Salisbury Winter Walks

If you’re still feeling full from the festivities, stuffed from the stuffing or podged by all the pudding, why not take a winter walk around Salisbury?

Salisbury is the perfect place to walk off all those roasties, After Eights and mince pies. Our city, with its medieval grid system, is compact and made for walking!

There are plenty of walking routes that make the most of Salisbury’s beauty and history. Here are some walks you can do in Salisbury this festive season… 

Take a wheelchair and pushchair-friendly walk around the Cathedral Close

Start at the 18th-century Mompesson House and take in the stunning views of Salisbury Cathedral and The Close which showcase 800 years of history. Find the full walking route here.

Salisbury Discovery Nature Trail

Get to know our wonderful wildlife on the Salisbury Discovery Nature Trail.

Follow 15 posts located in Salisbury’s parks and open spaces including Queen Elizabeth Gardens, Victoria Park and Harnham Slope.

If you are feeling energetic you can complete the trail in one go (it will take about a day) or break it down into sections to complete at different times. 

Booklets detailing the trail, and where to find the plaques, can be downloaded from the Salisbury City Council website or picked up from the Information Centre and Salisbury Shopmobility. 

The booklets also include lots of fun facts for the children, and tips on what wildlife to look out for. Find out more here.

Salisbury Cathedral and Salisbury Water meadows 

Head out on this 3.4-km circular walk around Salisbury following in the footsteps of the artist John Constable to see the view that inspired his painting ‘Salisbury Cathedral from the Meadows’.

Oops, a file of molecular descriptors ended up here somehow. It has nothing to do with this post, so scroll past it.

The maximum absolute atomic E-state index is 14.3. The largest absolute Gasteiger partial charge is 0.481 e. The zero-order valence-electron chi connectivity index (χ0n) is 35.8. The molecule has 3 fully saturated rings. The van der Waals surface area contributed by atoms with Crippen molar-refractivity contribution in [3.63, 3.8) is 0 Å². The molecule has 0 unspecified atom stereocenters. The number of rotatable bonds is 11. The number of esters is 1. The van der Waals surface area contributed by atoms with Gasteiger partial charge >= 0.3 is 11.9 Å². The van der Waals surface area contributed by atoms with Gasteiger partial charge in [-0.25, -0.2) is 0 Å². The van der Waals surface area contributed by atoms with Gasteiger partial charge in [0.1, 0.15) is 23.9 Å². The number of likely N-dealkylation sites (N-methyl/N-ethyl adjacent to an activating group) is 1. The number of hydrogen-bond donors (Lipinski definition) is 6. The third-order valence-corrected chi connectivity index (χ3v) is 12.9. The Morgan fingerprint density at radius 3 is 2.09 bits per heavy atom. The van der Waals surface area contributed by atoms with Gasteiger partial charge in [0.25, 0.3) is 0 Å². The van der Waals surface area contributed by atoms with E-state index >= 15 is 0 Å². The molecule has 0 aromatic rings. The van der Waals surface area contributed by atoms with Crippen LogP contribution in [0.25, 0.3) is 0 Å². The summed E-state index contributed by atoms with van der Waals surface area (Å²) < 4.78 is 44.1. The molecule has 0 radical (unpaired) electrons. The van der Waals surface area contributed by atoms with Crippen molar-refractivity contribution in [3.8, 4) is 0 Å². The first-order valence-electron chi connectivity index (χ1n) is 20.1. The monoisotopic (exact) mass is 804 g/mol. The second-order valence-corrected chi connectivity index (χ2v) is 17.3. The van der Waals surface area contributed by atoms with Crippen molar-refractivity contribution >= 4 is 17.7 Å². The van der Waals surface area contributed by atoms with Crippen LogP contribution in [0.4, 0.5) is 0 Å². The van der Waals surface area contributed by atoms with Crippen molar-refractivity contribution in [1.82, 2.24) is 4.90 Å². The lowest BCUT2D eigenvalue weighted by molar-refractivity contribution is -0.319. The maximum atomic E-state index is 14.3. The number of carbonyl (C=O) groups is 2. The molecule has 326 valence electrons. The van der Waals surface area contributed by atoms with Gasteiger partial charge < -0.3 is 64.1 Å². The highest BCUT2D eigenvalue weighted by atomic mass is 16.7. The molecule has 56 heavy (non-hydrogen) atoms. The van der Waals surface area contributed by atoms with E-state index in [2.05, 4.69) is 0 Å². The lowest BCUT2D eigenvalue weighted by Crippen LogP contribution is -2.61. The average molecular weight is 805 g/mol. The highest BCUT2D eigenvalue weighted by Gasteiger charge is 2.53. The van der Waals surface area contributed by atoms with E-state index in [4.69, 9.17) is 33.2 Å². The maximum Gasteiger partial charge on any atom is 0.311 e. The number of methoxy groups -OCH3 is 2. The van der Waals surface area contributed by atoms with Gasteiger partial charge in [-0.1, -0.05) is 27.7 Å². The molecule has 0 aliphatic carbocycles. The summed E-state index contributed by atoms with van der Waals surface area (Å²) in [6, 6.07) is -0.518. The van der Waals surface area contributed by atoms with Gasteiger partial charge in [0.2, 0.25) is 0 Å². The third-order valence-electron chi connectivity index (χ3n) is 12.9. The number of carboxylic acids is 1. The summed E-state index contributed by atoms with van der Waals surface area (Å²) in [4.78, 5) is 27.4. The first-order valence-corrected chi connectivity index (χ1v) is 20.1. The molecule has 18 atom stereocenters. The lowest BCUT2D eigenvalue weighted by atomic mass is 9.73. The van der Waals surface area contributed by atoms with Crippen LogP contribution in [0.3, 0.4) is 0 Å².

Start at Salisbury Cathedral make your way through the water meadows, pass the Old Mill and then return through residential streets and over the River Avon back to the cathedral. Find the full route here.

See the sights from Salisbury Cathedral to Lower Bemerton 

George Herbert was an English poet, orator, and priest of the Church of England. He lived in St. Andrew’s Chruch in Lower Bemerton, and when he visited Salisbury Cathedral to pray and make music it is thought he would walk across the meadows.

This 2 ¼ mile walk includes many famous Salisbury sights Herbert would have seen on his walk including the Cathedral, Mompesson House, Mitre House, Church House, the cathedral from the watermeadows, The Old Rectory and St. Andrew’s Church. 

Find the full route from The Friends of St Andrew’s Bemerton here.

For more walking routes in the city and further afield, click here. 

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